5. Four hundred quality innings for the Yankees' starting rotation (plus shortstop insurance for Derek Jeter ): Bringing back Hiroki Kuroda was a start for the Yankees but Andy Pettitte and Phil Hughes are also gone. To match up to the Rays, Red Sox and Orioles, GM Brian Cashman will have to improve the quality and quantity of his starting pitchers. It won't be easy to do that while staying under the $189 million tax threshold. The Yankees remain a likely destination for free agent Omar Infante in light of Cano's departure, but the ideal fit is a guy who can play second base and shortstop (Alexei Ramirez? ).
6. A first baseman or DH with presence for the Rays: Evan Longoria, Wil Myers and Ben Zobrist give Joe Maddon three hitters to build his lineup around, but it would be nice to have one more, especially a left-handed hitter. GM Andrew Friedman is working to re-sign James Loney, who was a terrific addition for 2013, but at present has no better option for first base than Sean Rodriguez. The budget is a huge problem, although a David Price deal could change that.
7. Proven starter for the Braves: It's been a troubling start to the offseason in Atlanta, with free agents Brian McCann and Hudson leaving, and Paul Maholm still unsigned. Mike Minor, Kris Medlen, Julio Teheran and Brandon Beachy aren't neophytes, but it would be huge if GM Frank Wren could find a way to land one of the remaining free-agent starters (especially Ervin Santana or Garza) or trade for somebody like John Lackey or Samardzija.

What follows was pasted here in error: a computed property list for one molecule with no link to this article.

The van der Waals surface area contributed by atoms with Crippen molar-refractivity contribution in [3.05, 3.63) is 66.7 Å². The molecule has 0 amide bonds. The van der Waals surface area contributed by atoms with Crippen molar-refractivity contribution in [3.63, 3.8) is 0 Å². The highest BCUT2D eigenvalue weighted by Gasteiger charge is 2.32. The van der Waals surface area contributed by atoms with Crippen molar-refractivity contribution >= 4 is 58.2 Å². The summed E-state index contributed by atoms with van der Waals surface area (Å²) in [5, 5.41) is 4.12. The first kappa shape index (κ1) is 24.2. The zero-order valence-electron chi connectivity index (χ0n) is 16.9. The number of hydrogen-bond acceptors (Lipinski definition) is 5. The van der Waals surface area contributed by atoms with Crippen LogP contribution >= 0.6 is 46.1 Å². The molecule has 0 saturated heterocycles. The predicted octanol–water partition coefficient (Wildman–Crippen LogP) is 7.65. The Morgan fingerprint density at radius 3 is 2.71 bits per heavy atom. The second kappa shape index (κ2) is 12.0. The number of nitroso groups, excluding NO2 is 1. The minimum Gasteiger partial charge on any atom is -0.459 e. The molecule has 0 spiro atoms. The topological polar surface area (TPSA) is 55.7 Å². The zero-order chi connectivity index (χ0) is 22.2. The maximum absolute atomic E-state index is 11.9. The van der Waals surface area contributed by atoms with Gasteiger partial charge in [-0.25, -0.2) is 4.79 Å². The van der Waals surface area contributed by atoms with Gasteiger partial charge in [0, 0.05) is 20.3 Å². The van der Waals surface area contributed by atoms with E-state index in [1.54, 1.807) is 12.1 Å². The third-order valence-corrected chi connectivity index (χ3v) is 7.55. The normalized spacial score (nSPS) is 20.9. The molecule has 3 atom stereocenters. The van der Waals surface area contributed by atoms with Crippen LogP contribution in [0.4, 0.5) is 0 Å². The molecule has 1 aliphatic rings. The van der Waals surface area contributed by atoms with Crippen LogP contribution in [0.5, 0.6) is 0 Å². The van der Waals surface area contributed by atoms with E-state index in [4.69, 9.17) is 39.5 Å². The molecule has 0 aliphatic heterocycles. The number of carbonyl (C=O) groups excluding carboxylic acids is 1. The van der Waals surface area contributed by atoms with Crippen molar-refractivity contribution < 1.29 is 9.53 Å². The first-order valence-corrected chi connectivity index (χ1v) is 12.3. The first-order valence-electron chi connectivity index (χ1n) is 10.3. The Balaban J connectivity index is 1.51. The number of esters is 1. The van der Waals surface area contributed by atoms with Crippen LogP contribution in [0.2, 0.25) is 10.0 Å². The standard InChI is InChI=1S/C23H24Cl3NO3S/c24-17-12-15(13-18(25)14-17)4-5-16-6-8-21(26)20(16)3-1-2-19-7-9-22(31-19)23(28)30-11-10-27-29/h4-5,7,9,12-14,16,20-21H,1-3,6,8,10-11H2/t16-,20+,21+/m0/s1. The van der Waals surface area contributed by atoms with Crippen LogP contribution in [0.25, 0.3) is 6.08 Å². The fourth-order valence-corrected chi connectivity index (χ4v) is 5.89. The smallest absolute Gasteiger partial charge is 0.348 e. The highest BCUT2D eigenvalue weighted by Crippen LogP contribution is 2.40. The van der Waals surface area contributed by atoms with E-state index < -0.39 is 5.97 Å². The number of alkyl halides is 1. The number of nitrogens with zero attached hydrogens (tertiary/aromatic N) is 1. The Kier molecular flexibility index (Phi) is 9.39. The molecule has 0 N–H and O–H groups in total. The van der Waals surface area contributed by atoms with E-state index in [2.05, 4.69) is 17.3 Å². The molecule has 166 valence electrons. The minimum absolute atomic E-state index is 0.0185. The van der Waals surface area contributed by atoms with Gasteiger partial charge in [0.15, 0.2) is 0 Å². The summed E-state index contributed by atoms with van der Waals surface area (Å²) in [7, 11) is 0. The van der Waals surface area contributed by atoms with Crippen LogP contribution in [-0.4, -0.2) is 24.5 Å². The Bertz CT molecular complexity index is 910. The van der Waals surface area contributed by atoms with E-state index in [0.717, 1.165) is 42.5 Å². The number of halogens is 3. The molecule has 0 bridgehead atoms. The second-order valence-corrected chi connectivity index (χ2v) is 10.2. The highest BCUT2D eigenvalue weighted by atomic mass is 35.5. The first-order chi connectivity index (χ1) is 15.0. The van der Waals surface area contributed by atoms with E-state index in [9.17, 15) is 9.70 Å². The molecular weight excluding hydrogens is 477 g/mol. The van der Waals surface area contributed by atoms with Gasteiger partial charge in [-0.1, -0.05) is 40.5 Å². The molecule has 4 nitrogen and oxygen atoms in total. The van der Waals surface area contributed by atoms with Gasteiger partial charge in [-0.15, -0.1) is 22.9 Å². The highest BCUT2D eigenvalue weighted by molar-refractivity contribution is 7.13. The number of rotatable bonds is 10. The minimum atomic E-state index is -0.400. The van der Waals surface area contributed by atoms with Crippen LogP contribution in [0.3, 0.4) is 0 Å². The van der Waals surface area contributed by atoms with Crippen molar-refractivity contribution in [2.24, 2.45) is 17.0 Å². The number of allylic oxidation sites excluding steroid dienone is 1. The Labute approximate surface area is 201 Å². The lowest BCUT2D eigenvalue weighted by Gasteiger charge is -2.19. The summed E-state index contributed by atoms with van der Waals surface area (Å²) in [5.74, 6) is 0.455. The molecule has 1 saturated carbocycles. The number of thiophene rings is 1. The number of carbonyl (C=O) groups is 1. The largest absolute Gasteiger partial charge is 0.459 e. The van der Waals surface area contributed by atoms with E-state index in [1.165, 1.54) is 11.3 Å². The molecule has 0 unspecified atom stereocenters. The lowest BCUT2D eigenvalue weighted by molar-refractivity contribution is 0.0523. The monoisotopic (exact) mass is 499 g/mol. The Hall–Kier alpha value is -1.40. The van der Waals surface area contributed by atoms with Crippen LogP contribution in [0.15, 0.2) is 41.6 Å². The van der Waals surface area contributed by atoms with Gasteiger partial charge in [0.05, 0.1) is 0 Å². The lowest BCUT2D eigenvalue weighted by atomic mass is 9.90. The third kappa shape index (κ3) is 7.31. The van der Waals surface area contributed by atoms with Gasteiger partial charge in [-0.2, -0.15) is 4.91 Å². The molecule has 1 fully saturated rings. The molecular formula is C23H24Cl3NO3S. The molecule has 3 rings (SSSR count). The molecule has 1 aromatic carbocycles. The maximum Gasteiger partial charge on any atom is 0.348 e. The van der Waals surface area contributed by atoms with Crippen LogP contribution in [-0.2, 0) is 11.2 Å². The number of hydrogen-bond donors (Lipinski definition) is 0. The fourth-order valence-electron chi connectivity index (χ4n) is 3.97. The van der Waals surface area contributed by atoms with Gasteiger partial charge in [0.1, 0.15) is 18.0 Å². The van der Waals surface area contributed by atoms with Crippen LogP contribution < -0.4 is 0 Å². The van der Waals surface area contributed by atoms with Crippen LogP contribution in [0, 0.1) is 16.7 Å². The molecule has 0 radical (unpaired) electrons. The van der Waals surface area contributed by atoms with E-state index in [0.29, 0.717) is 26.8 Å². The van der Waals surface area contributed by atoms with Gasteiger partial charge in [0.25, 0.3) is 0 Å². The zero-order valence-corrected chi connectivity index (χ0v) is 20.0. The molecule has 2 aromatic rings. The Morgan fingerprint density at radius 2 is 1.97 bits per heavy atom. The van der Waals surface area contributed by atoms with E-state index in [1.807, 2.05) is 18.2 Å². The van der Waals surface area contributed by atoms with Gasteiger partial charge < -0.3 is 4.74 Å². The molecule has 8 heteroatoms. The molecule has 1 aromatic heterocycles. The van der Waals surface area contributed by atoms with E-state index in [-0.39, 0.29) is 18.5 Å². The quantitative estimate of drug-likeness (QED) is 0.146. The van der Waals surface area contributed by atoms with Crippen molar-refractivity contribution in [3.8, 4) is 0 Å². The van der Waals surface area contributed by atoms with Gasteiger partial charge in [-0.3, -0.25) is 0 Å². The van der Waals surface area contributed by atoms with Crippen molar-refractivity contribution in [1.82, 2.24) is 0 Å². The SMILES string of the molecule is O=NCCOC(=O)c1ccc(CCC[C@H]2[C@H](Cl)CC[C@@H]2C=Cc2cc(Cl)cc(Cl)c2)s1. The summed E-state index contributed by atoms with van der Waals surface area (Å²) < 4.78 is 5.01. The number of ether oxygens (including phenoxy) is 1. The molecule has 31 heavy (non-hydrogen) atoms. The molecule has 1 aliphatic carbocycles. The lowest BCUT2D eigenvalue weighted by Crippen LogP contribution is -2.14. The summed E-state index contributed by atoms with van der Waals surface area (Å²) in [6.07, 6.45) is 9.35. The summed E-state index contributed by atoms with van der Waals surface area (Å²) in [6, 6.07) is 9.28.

8. Catcher for the White Sox: They never should have let A.J. Pierzynski walk a year ago, but at age 27 it was time to find out about Tyler Flowers. They did, and before Flowers underwent shoulder surgery they had seen that neither he nor rookie Josh Phegley were ready to be quick fixes. There's not much left on the free-agent market, so GM Rick Hahn is going to have to trade for a catcher, with Oakland's Stephen Vogt and John Jaso players of interest.
9. A homer-hitting DH for the Rangers: GM Jon Daniels made a major move in November with the Fielder-Ian Kinsler trade, but he would have loved to have landed Mike Napoli, who went back to the Red Sox. If the Rangers don't re-sign Cruz, they could kick the tires on Adam Dunn, who has 75 home runs and 182 RBIs the last two seasons.
10. Pitching for the Indians: Three of Cleveland's top pitchers from 2013 are gone (Ubaldo Jimenez, Scott Kazmir and Joe Smith ), along with crash-and-burn closer Chris Perez. Outside of signing outfielder David Murphy, GM Chris Antonetti has kept his powder dry to this point. He has talked about using Cody Allen or Bryan Shaw as his closer but there are still many interesting options available on the free-agent market, including Fernando Rodney, Grant Balfour, Joaquin Benoit and Kevin Gregg.
Phil Rogers is a columnist for MLB.com. This story was not subject to the approval of Major League Baseball or its clubs.